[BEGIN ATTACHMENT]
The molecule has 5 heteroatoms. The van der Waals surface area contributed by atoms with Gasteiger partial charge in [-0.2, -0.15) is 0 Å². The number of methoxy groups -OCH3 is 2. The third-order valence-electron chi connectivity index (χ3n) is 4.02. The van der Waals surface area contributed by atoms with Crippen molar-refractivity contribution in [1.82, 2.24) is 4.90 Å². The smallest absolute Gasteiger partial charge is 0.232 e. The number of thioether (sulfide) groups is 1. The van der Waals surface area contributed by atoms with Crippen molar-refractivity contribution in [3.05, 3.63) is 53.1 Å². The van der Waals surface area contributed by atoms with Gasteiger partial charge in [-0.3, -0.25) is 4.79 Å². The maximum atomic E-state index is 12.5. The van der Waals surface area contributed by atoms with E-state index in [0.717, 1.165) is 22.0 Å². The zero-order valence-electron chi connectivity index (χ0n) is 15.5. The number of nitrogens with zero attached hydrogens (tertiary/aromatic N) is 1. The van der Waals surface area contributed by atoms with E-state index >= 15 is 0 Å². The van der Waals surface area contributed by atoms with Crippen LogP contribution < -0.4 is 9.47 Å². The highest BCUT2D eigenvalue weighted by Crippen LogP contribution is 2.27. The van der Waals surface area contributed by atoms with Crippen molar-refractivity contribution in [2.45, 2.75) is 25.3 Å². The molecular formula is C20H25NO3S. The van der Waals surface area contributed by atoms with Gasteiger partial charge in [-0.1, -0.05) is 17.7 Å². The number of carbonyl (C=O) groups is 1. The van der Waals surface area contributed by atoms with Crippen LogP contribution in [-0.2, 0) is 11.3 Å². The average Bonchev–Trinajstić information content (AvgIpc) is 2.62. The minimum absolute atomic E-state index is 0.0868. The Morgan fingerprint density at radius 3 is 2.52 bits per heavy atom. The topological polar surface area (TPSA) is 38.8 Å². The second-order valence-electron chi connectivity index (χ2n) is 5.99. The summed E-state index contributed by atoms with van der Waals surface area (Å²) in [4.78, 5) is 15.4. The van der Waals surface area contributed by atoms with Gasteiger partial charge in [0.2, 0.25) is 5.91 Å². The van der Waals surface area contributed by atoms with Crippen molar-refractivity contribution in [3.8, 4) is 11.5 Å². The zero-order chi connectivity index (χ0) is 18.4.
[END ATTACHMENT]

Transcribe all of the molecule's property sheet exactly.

The molecule has 5 heteroatoms. The van der Waals surface area contributed by atoms with Gasteiger partial charge in [-0.2, -0.15) is 0 Å². The number of methoxy groups -OCH3 is 2. The third-order valence-electron chi connectivity index (χ3n) is 4.02. The van der Waals surface area contributed by atoms with Crippen molar-refractivity contribution in [1.82, 2.24) is 4.90 Å². The smallest absolute Gasteiger partial charge is 0.232 e. The number of thioether (sulfide) groups is 1. The van der Waals surface area contributed by atoms with Crippen molar-refractivity contribution in [3.05, 3.63) is 53.1 Å². The van der Waals surface area contributed by atoms with Gasteiger partial charge in [-0.3, -0.25) is 4.79 Å². The maximum atomic E-state index is 12.5. The van der Waals surface area contributed by atoms with E-state index in [0.717, 1.165) is 22.0 Å². The zero-order valence-electron chi connectivity index (χ0n) is 15.5. The number of nitrogens with zero attached hydrogens (tertiary/aromatic N) is 1. The van der Waals surface area contributed by atoms with E-state index >= 15 is 0 Å². The van der Waals surface area contributed by atoms with Crippen LogP contribution < -0.4 is 9.47 Å². The highest BCUT2D eigenvalue weighted by Crippen LogP contribution is 2.27. The van der Waals surface area contributed by atoms with Crippen molar-refractivity contribution in [2.45, 2.75) is 25.3 Å². The molecular formula is C20H25NO3S. The van der Waals surface area contributed by atoms with Gasteiger partial charge in [-0.1, -0.05) is 17.7 Å². The number of carbonyl (C=O) groups is 1. The van der Waals surface area contributed by atoms with Crippen LogP contribution in [-0.2, 0) is 11.3 Å². The average Bonchev–Trinajstić information content (AvgIpc) is 2.62. The minimum absolute atomic E-state index is 0.0868. The Morgan fingerprint density at radius 3 is 2.52 bits per heavy atom. The topological polar surface area (TPSA) is 38.8 Å². The second-order valence-electron chi connectivity index (χ2n) is 5.99. The summed E-state index contributed by atoms with van der Waals surface area (Å²) in [4.78, 5) is 15.4. The van der Waals surface area contributed by atoms with Gasteiger partial charge in [0.2, 0.25) is 5.91 Å². The van der Waals surface area contributed by atoms with Crippen molar-refractivity contribution in [3.8, 4) is 11.5 Å². The zero-order chi connectivity index (χ0) is 18.4.